Once a month, my entire childhood, mom would serve us liver and onions for dinner.
I think it was the only dish in which whining was even remotely tolerated. "Liver and onions, OH NOOOOO!" was the hue and cry from the assembled kids.
Mom and dad never really forced us to eat anything. But, if you didn't like what was on the table, there was no alternative. And complaining really wasn't an option; one look from dad was enough to keep any of us quiet. My parents worked hard enough to put food on the table, and we knew it.
It was for these quiet moments of culinary desperation that God invented ketchup. Ketchup was the only thing that could save us from the overwhelming taste of liver. And we poured it on. The onions helped too.
Recently mom and dad admitted to me that they don't like liver that much; they made it as often as they did because (back then, before hormone-fed beef) it was good for us kids. I have been begging them for two years to make it again and they finally did tonight. "I'm sure this will be a popular one for the website," laughed my dad.
And you know what? It was good. Really good. Much better than I remember it being as a kid, and without all that ketchup.
Tips to Make the Best Fried Liver
Two important points to remember when making liver. First, use the most organic, free-range, antibiotic, hormone-free calf liver you can. As full of vitamins and nutrients that liver is, it also collects the bad stuff. So, get beef that is as free of chemicals as possible.
Second, use calf liver, veal liver, or baby beef liver, not regular beef liver, which is just too strong in flavor.
Tips for Buying Calves Liver
These days, calf livers are sold already sliced. However, if you have to buy them whole, remove the outer membrane, freeze them for a while to firm them up, and then slice them horizontally. They are rather flimsy and delicate and would be really hard to slice yourself without partially freezing them first.
Note that calves liver may be hard to find. You may have to special order it from your butcher.
How Long Should I Cook Liver and Onions for the Best Flavor?
As tempting as it is to overcook liver slices, it's best to cook them just about 3 to 4 minutes on each side. That should be enough to brown them but not overcook the liver, which makes it rubbery.
How to Remove the Metallic Taste of Liver
Worried about your liver having a strong taste? Soak in milk or buttermilk! Place the liver slices in a shallow pan and pour in enough milk to cover. Refrigerate at least and hour or two. Drain and pat dry before dredging in the flour.
Alternately, you can soak soak your liver slices in lemon or lime juice, or even vinegar. The acid counterbalances the flavor of the liver.
Even if you don't have any milk or citrus juice, just soaking in water overnight will help mellow that strong liver flavor.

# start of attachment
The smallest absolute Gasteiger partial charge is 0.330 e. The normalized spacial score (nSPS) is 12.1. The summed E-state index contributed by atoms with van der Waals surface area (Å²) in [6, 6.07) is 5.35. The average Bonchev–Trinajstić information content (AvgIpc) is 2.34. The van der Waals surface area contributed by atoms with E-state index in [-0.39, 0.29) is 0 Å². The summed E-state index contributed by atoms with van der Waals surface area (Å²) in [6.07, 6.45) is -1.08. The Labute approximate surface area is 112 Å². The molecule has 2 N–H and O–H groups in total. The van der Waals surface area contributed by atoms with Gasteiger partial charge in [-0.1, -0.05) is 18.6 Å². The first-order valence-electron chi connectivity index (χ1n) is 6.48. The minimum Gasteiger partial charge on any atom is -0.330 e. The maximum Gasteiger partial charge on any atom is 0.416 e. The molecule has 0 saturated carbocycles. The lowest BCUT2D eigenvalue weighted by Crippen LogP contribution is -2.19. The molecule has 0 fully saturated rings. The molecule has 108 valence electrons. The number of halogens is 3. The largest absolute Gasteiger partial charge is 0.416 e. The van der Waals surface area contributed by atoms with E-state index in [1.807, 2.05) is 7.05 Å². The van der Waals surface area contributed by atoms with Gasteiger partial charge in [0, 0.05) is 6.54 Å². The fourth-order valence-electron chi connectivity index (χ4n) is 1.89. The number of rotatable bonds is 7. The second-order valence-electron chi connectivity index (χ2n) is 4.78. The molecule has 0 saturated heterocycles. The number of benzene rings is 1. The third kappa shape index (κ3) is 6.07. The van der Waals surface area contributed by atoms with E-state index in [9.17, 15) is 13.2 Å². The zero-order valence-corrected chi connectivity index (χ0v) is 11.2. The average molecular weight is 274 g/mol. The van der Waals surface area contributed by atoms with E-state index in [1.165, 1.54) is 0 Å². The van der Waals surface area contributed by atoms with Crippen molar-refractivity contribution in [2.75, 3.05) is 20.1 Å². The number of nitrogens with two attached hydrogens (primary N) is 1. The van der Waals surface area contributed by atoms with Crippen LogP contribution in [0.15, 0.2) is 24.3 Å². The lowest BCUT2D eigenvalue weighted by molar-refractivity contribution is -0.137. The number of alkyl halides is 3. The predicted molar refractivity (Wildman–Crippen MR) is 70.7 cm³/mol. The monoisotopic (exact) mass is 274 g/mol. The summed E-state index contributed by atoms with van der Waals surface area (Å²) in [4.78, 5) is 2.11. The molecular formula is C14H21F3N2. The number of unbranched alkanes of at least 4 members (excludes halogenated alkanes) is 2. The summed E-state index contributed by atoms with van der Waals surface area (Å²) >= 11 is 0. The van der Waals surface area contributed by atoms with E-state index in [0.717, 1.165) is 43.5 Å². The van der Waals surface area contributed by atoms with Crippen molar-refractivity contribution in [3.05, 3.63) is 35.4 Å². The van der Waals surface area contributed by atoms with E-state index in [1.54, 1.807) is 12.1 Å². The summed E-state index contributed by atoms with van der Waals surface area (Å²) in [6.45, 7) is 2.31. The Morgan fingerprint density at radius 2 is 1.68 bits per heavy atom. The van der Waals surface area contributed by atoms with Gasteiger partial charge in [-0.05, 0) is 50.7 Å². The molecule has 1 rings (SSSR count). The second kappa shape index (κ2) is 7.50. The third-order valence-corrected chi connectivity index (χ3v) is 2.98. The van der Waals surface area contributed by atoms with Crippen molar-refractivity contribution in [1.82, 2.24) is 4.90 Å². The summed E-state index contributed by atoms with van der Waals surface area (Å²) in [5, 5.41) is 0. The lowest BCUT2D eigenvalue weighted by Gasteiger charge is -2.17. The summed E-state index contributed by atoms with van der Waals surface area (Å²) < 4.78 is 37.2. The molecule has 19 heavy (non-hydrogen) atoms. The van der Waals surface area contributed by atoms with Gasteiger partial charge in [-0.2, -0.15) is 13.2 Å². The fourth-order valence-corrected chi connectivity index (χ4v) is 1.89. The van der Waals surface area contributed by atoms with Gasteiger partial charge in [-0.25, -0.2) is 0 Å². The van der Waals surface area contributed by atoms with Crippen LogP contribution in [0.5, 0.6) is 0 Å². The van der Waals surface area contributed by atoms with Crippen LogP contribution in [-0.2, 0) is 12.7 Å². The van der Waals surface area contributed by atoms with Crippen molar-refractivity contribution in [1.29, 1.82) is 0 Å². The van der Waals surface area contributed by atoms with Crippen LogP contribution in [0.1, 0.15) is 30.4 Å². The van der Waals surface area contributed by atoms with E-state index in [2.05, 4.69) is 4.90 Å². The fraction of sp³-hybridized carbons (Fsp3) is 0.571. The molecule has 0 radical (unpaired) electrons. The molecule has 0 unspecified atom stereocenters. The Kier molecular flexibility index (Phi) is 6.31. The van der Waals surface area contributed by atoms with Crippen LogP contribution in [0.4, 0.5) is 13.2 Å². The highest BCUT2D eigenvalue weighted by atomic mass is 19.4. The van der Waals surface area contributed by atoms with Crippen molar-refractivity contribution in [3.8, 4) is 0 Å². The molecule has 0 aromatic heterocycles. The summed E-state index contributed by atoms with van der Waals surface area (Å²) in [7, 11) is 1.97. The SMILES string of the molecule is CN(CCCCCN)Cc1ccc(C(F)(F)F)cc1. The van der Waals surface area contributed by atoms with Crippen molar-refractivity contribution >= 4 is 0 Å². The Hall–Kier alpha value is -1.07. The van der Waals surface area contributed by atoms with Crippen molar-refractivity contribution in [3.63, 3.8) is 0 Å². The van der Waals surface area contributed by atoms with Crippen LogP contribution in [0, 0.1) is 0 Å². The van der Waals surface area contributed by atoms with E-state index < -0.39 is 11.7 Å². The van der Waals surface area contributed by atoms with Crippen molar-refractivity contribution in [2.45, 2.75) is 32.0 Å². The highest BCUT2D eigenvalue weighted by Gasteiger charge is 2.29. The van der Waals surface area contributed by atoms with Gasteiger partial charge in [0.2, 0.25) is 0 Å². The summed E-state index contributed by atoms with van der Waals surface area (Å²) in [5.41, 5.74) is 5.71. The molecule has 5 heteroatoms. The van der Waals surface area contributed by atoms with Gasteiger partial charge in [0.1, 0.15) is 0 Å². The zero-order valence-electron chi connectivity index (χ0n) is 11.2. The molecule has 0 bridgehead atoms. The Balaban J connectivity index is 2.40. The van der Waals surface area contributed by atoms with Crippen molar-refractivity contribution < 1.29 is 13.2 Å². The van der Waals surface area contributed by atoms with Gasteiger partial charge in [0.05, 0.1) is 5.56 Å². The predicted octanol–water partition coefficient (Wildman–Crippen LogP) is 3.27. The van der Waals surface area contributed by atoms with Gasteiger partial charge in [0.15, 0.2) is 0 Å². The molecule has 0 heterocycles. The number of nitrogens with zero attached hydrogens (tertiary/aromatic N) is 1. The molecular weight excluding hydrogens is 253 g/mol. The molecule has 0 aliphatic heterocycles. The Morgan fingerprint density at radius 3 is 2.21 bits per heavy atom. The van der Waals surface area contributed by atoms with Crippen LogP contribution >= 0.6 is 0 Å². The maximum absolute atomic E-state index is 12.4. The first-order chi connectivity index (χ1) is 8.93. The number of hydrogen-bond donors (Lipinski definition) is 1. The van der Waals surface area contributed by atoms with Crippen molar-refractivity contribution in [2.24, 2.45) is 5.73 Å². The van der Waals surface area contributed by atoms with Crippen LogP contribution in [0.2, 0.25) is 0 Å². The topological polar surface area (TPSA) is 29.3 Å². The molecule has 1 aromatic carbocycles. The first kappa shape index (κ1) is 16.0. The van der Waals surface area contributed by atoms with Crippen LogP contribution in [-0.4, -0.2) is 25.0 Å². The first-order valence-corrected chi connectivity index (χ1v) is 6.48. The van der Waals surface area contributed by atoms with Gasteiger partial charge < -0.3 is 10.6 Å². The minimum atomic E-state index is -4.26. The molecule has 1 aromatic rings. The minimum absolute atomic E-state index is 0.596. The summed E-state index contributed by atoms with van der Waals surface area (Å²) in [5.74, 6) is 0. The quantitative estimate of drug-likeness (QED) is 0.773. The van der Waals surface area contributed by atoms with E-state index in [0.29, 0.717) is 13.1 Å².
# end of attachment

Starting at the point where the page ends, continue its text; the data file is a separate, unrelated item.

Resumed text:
What Other Types of Liver Can I Use for This Recipe?
If you hunt or raise livestock, you're in luck! Readers have commented about making this recipe with lamb, venison, and elk liver and having great results.
As noted above, don't think you can swap in beef liver and have this recipe turn out the same. Beef liver has a much stronger taste and a very liver-y aroma. You can use beef liver in this recipe if you like, but it's for hardcore liver lovers only.
Great Side Dishes for Liver and Onions
- Make Ahead Mashed Potatoes
- Green Beans with Shallots and Pancetta
- Broccoli Rabe with White Beans
- Rice Pilaf with Mushroom and Pine Nuts
- Dinosaur Kale with Baby Potatoes
Liver and Onions
1/2 to 1 cup all purpose flour
1/4 teaspoon paprika, or to taste
1/4 teaspoon ground dry mustard powder, or to taste
1/4 teaspoon salt, or to taste
1/4 teaspoon black pepper, or to taste
1 1/4 pound calves liver (4 slices) (be sure to use calf or veal liver, not mature beef liver)
1 tablespoon bacon fat (or butter), divided
2 yellow onions, thinly sliced
Make the seasoned flour:
Combine the flour, paprika, mustard powder, salt, and black pepper, and spread out on a shallow plate.
Dredge the calf liver in seasoned flour:
Dredge the liver slices in the seasoned flour until completely covered on both sides. Set aside.
Sauté the onions:
Heat a large cast iron skillet on medium high heat. Add a teaspoon of the bacon fat (or butter). Sauté the onions until translucent, a couple of minutes. Remove onions from pan with a slotted spoon. Set aside onto a serving dish.
Fry the liver slices:
Add the remaining 2 teaspoons of bacon fat (or butter) to the skillet. Working in batches, if necessary, add the liver slices. Fry until browned on both sides, no more than 3 to 4 minutes on each side.
Serve hot with sautéed onions (and ketchup on the side!).
|Nutrition Facts (per serving)|
|Amount per serving|
|% Daily Value*|
|Total Fat 11g||14%|
|Saturated Fat 6g||28%|
|Total Carbohydrate 36g||13%|
|Dietary Fiber 2g||6%|
|Total Sugars 2g|
|Vitamin C 5mg||26%|
|*The % Daily Value (DV) tells you how much a nutrient in a food serving contributes to a daily diet. 2,000 calories a day is used for general nutrition advice.|